A few months back, I was fortunate to visit Peru, and experience the Amazon Jungle for 15 days. It took two flights to Lima and then to Iquitos, a bus ride, and a two-hour boat ride on the mighty Amazon River to reach the destination. It was in the middle of the rainforest, where the Shipibo Indians call it their home.
The reason for the trip is irrelevant to this post, because I want to share with you the benefits of keeping “house-plants.” — and why growing indoor plants will help you stay healthy and balance your mind, body, and subtle bodies.
I didn’t fully grasp the true significance of plants, trees, and their connection to all life — until this eye-opening trip to Peru. While in Peru, I felt alive, spirited, and vibrant. It didn’t take me long to realize that it was the trees and the jungle that was transmitting this abundance of vital force, and I could store it in my body more effectively.
This vital force is Universal Life Force, Prana in Sanskrit, Chi in Chinese, and Ki in Japanese — is abundant in nature and especially trees and plants. It is Prana that shines in your eyes, Prana that the ears hear, the skin feels, the nose smells, the brain and the intellect do their functions. Fire burns, river flows, wind blows, through Prana.
Unfortunately, our current lifestyle keeps us indoors most of the time with dull and weak Pranic force around us. And so, we feel fatigued, stressed and become ill. Emotions such as fear and anxiety often thrive in low energy space. Bad unhealthy habits (over eating, watching too much TV…etc.) takes over, and keeps us blinded to the unlimited potential that’s available to all.
Certain “house plants” give us this vital energy from fresh oxygen — eliminates the toxins in the air, and helps us absorb the vital force more efficiently. After researching on how to keep indoor-plants and its benefits, I was amazed to experience a totally refreshing vibe in my living space.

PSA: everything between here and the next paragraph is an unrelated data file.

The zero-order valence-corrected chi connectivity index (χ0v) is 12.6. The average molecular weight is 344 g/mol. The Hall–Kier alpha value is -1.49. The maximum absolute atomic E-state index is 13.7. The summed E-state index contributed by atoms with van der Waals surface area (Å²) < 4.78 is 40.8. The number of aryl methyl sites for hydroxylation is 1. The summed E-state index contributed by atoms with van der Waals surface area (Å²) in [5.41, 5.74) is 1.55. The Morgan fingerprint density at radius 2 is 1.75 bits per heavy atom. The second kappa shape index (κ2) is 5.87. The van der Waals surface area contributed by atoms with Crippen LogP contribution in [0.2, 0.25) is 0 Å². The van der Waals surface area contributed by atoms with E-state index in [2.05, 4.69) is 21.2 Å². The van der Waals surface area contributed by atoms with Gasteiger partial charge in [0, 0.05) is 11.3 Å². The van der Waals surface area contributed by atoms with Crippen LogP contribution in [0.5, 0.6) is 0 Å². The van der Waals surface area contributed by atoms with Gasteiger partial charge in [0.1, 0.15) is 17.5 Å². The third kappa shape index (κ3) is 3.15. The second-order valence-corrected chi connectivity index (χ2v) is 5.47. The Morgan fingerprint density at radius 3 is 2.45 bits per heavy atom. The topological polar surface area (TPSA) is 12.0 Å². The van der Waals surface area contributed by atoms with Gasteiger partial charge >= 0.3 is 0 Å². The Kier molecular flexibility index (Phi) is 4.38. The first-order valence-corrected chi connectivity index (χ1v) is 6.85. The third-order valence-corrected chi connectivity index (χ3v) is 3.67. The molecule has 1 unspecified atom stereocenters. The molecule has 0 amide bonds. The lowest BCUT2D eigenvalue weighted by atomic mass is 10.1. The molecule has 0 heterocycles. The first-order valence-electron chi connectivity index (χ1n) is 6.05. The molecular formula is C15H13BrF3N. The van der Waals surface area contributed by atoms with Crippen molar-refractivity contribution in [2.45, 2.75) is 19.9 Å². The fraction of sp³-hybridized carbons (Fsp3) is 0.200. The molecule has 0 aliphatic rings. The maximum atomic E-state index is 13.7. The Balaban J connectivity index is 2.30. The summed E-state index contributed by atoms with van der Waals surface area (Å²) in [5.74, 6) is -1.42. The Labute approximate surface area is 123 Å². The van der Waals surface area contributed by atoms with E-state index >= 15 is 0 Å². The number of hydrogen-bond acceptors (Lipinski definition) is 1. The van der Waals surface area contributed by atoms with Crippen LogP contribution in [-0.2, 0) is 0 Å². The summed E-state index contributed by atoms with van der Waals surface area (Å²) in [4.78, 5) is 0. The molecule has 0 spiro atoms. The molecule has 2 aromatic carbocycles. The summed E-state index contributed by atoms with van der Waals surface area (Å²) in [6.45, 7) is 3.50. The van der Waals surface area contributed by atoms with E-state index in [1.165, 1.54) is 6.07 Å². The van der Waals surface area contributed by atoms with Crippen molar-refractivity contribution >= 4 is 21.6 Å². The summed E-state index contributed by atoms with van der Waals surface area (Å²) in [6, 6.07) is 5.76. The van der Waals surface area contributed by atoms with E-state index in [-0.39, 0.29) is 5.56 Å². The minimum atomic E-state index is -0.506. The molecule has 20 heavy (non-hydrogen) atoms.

All plants will of course always produce oxygen, but here are some of the top ones that happen to have a high conversion rate of carbon dioxide (the waste product humans and animals exhale and that plants inhale) to oxygen.
Top Oxygen Producing Indoor Plants:
Sprouts: If you grow your own sprouts for food (especially sweet pea sprouts, buckwheat sprouts and sunflower sprouts) you will have a fantastic mini greenhouse effect in your living space. You also get supplemental oxygen orally by eating raw, living greens
Areca Palm: This plant removes xylene and toluene from the air, but also happens to convert a lot of CO2 (carbon dioxide) to O2 (oxygen) during the daytime. Having four (shoulder high plants) of these per person in your household provides enough oxygen to survive on during daylight hours!
Snake Plant a.k.a. Mother-In-Law’s Tongue: Of all the different oxygen producing plants, this one is unique since it converts a lot of CO2 (carbon dioxide) to O2 (oxygen) at night, making it ideal to have several in your bedroom. 6-8 waist-high plants are needed per person to survive if there is no air flow (meaning you could live in a completely air sealed room if you had these plants, and the Areca Palms present). The snake plant also removes formaldehyde from the air.
Rubber plants: are highly valued as purification plants because of their documented ability to remove toxins such as formaldehyde and bacteria from the air during plant respiration. Rubber plants feed on airborne bacteria and increase the effectiveness of their air purification properties as they age. The large, waxy leaves of rubber plants are elegant. Place potted rubber plants near a window where they receive full to partial sun throughout the day.
I am sure that there are many, many more plants that we can keep indoors with less sunlight. These are just a few that I have been experimenting with.
As usual, your thoughts and suggestions are appreciated and welcome.